Brexit poll dancing
My Brexit postal voting kit arrived yesterday. I declared some weeks ago that I would vote with whatever side looked to be the losing as the thing I wanted least was to see either side parading around with a triumphal countenance declaring a clear and decisive victory.
There was “big” news in the Brexit world yesterday when the ICM Guardian poll was released revealing that the ‘leave’ camp had taken a lead over the ‘remain’ by 45% to 42%. Personally, I wouldn’t give too much credence to this poll or in fact any poll. I was invited to dinner at some friends’ house on Monday and although a straw poll of the table guests showed near unanimous support for an exit, one of the smart people there conceded that when push comes to shove, many if not most of the electorate will not finally decide which way to go until standing in the polling booth with the ballot paper in hand.
With the developing change in momentum, I might have to delay returning my ballot paper for a day or two.
I’m not sure how many out there still have clear memories of the 1992 French referendum on the Maastricht Treaty which saw the “Yes” camp slip through with a wafer-thin 50.8% versus 49.2% majority in Metropolitan France. Though often forgotten, the “petit oui” was accompanied by a Danish rejection of Maastricht and an end to what had been known as permissive consensus. European integration is not a “done deal” as much of the civil strife that is currently crippling France demonstrates. Although I am not a fan of French labour law that keeps those in work in work at the price of confining those on the scrap heap to remaining on the scrap heap, what the current demonstrations show is the wish of the populous in general to retain the right to choose its own path towards economic oblivion.
In this country the debate about the merits and demerits of Thatcherism still rage but the Iron Lady demonstrated that there is no such thing as a political process without a reverse gear. Sometimes one has to back up in order to re-survey the horizon and possibly to re-plot the route. Thatcher’s lasting legacy was to prove that the ratchet can, and is some cases must, be reversed. A vote for Brexit will be highly destructive for the union as a whole – I would not be surprised to see the Danes follow in due course – but it will be the result of the total integrationist camp not being able to acknowledge cavalry charges, as brave as they may be, are of little value if there is no infantry following up in order to secure the gains. Hence I repeat Donald Tusk’s words that some EU leaders promoting utopian “illusions” of a united Europe have lost touch with their populations.
Sterling immediately lost 1.5 points to the euro and is trading this morning below €1.30 again. Of itself, that’s not much given that the low was around €1.23 in early April. The Gilt market was more sanguine and although I have tried to find some reflection of the market’s expectations for the referendum outcome reflected in Gilts I have so far not been able to. Brexit, schmexit – outside the forex market I can’t really see any discernible indication of either fear or greed.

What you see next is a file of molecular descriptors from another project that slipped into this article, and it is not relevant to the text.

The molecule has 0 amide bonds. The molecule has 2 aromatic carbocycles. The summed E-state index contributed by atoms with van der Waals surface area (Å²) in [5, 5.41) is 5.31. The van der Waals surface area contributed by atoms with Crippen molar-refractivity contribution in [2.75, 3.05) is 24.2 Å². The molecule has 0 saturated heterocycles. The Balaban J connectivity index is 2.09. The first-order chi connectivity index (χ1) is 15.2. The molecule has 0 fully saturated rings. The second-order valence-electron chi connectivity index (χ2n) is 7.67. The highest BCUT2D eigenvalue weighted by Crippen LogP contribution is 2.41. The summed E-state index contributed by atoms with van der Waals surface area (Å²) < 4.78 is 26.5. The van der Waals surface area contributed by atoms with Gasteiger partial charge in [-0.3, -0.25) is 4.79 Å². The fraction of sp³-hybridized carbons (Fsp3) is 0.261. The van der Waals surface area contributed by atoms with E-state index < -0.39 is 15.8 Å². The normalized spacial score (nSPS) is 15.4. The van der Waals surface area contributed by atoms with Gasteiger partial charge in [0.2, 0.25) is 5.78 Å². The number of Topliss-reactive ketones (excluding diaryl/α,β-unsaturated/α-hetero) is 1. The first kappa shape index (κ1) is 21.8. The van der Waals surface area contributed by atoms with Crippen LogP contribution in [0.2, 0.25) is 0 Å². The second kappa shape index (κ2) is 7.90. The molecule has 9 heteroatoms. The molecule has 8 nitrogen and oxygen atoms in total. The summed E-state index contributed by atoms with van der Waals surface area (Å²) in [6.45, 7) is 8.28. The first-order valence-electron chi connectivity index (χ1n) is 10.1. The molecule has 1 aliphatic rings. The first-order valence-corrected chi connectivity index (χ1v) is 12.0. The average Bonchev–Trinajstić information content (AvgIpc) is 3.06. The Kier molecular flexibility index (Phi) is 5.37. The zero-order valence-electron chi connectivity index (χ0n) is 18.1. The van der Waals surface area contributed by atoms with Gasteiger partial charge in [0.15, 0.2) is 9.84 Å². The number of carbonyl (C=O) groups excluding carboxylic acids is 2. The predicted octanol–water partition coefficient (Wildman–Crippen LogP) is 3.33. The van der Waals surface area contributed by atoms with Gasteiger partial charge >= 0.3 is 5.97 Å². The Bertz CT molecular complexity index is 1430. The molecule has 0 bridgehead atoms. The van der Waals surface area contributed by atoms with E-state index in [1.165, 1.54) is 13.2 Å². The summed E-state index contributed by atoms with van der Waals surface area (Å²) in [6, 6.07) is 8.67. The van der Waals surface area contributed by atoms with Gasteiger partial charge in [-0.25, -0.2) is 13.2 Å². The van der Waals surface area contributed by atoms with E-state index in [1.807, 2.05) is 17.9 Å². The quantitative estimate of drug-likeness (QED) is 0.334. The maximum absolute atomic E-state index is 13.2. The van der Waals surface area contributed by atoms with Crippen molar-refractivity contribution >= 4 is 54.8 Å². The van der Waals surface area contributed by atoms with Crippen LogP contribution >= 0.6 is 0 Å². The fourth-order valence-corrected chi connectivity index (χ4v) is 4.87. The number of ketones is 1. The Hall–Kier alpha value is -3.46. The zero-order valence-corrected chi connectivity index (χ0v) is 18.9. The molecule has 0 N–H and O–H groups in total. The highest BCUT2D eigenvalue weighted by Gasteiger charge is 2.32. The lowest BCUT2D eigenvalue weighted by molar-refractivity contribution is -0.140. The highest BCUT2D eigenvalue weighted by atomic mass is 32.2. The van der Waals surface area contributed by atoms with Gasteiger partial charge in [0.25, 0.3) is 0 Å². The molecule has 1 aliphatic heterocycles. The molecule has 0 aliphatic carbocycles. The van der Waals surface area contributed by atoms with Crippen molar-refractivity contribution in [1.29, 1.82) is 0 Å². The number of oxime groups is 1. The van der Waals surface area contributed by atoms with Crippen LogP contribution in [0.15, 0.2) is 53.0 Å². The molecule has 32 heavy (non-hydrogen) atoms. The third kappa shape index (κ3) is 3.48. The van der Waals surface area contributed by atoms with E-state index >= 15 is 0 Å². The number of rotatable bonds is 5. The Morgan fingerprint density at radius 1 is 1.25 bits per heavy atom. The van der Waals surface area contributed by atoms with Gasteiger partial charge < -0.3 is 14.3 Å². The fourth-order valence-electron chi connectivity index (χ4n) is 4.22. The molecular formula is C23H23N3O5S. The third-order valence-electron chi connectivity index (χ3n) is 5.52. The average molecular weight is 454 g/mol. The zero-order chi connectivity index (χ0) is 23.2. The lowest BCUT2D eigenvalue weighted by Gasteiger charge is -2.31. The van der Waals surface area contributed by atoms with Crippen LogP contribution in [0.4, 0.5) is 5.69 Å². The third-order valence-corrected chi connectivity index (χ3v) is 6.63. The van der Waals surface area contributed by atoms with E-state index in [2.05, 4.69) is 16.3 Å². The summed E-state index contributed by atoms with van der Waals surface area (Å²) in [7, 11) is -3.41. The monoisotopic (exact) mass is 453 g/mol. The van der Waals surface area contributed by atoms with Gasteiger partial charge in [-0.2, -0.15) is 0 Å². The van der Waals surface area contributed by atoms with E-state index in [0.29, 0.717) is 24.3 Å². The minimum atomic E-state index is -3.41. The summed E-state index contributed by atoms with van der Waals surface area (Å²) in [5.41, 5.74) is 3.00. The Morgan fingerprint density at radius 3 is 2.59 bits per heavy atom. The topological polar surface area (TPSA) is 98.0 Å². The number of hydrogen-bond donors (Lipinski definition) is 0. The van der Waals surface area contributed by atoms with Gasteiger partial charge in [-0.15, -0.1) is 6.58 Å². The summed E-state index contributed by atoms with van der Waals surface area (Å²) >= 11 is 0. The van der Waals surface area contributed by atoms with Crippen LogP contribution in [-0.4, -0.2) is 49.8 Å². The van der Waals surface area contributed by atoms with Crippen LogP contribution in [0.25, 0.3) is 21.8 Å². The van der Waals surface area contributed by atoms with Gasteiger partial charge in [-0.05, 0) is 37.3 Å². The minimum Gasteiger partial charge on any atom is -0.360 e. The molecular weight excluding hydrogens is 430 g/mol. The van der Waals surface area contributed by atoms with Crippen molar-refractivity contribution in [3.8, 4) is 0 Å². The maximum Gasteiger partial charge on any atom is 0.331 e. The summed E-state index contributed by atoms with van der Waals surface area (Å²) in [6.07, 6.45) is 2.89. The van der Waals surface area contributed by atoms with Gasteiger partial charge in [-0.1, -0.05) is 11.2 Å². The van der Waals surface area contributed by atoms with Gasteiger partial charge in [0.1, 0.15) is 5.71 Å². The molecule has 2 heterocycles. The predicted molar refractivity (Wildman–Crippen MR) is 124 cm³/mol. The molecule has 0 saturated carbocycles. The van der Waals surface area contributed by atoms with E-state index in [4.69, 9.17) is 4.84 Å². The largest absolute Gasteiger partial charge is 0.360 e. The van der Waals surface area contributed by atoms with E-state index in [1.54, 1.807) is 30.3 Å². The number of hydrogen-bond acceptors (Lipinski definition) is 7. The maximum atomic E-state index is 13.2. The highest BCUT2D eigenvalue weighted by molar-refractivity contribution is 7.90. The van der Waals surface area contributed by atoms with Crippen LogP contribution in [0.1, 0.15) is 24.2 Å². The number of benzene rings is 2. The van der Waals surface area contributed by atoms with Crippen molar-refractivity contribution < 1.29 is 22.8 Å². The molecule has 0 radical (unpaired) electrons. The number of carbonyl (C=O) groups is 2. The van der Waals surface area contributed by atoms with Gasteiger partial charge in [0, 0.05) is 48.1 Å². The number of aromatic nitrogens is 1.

Back to France where the unrest continues. I have spoken to some folks out there who seem to think that the rent-a-mob, “la canaille”, is happy for any excuse to riot and that the unemployed youth should be fighting for the opportunity to get work rather than smashing up shops and cars in protest against a reform which is aimed at helping them out of unemployability. As they’d say in the north of England, there’s nowt so queer as folk.
Back to the mainstream where the US PCE figures yesterday came in pretty much bang on expectations. Personal spending was ahead at +1.0% versus the forecast of +0.7%, which should please the Fed and which should, despite the deflator still being at 1.1%, support the arguments for an early tightening of the rate screw. The Fed releases its Beige Book at 2:00pm New York time, which should represent the last brick in the wall, leaving only the question as to timing; I still favour July over June.
Finally, Abenomics is now dead and ready to be buried. The postponement of the promised increase in sales tax until 2019 – Prime Minister Shinzo Abe must be an optimist if he thinks he’ll be around in 2019 in order implement it – reeks of an abandonment far more than a delay. I’m wearing my laughing and crying face here as I thought the Three Arrows strategy looked doomed to failure as soon as it was announced but I suppose it was better than nothing.
From Japan and France to Greece we are faced with economic models stuck in the equality idealism of the 20th century. Though morally desirable, they are in many respects economically impractical and many of the radical reforms required are electorally unpalatable. It was said of the late Yasser Arafat that he never missed an opportunity to miss an opportunity. Methinks there are many more who could be tarred with that brush. And on that subject, keep an eye on Vienna where Opec is meeting again. With oil back up to US$50 per barrel, the cattishness of the oil producers might be less evident.